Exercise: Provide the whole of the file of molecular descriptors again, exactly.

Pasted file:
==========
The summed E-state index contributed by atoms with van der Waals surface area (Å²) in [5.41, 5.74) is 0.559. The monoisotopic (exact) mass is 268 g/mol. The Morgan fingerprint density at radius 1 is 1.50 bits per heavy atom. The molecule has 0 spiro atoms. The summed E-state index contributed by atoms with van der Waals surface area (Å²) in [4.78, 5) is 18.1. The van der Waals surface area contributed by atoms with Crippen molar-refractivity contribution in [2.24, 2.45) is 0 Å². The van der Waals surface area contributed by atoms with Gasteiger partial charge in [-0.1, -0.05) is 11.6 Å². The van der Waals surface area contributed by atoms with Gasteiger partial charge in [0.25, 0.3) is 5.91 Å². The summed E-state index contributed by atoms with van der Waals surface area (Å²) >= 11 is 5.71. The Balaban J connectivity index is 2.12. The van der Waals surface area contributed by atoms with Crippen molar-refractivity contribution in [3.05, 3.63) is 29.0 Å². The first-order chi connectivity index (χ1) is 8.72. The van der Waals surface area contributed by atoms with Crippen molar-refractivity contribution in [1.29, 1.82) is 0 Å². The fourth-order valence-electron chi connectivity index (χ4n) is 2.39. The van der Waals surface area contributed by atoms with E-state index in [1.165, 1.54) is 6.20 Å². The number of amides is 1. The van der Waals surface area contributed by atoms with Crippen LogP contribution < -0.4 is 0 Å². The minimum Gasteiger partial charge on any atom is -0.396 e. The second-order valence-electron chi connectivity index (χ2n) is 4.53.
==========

The summed E-state index contributed by atoms with van der Waals surface area (Å²) in [5.41, 5.74) is 0.559. The monoisotopic (exact) mass is 268 g/mol. The Morgan fingerprint density at radius 1 is 1.50 bits per heavy atom. The molecule has 0 spiro atoms. The summed E-state index contributed by atoms with van der Waals surface area (Å²) in [4.78, 5) is 18.1. The van der Waals surface area contributed by atoms with Crippen molar-refractivity contribution in [2.24, 2.45) is 0 Å². The van der Waals surface area contributed by atoms with Gasteiger partial charge in [-0.1, -0.05) is 11.6 Å². The van der Waals surface area contributed by atoms with Gasteiger partial charge in [0.25, 0.3) is 5.91 Å². The summed E-state index contributed by atoms with van der Waals surface area (Å²) >= 11 is 5.71. The Balaban J connectivity index is 2.12. The van der Waals surface area contributed by atoms with Crippen molar-refractivity contribution in [3.05, 3.63) is 29.0 Å². The first-order chi connectivity index (χ1) is 8.72. The van der Waals surface area contributed by atoms with Crippen molar-refractivity contribution in [1.29, 1.82) is 0 Å². The fourth-order valence-electron chi connectivity index (χ4n) is 2.39. The van der Waals surface area contributed by atoms with E-state index in [1.165, 1.54) is 6.20 Å². The number of amides is 1. The van der Waals surface area contributed by atoms with Crippen LogP contribution < -0.4 is 0 Å². The minimum Gasteiger partial charge on any atom is -0.396 e. The second-order valence-electron chi connectivity index (χ2n) is 4.53.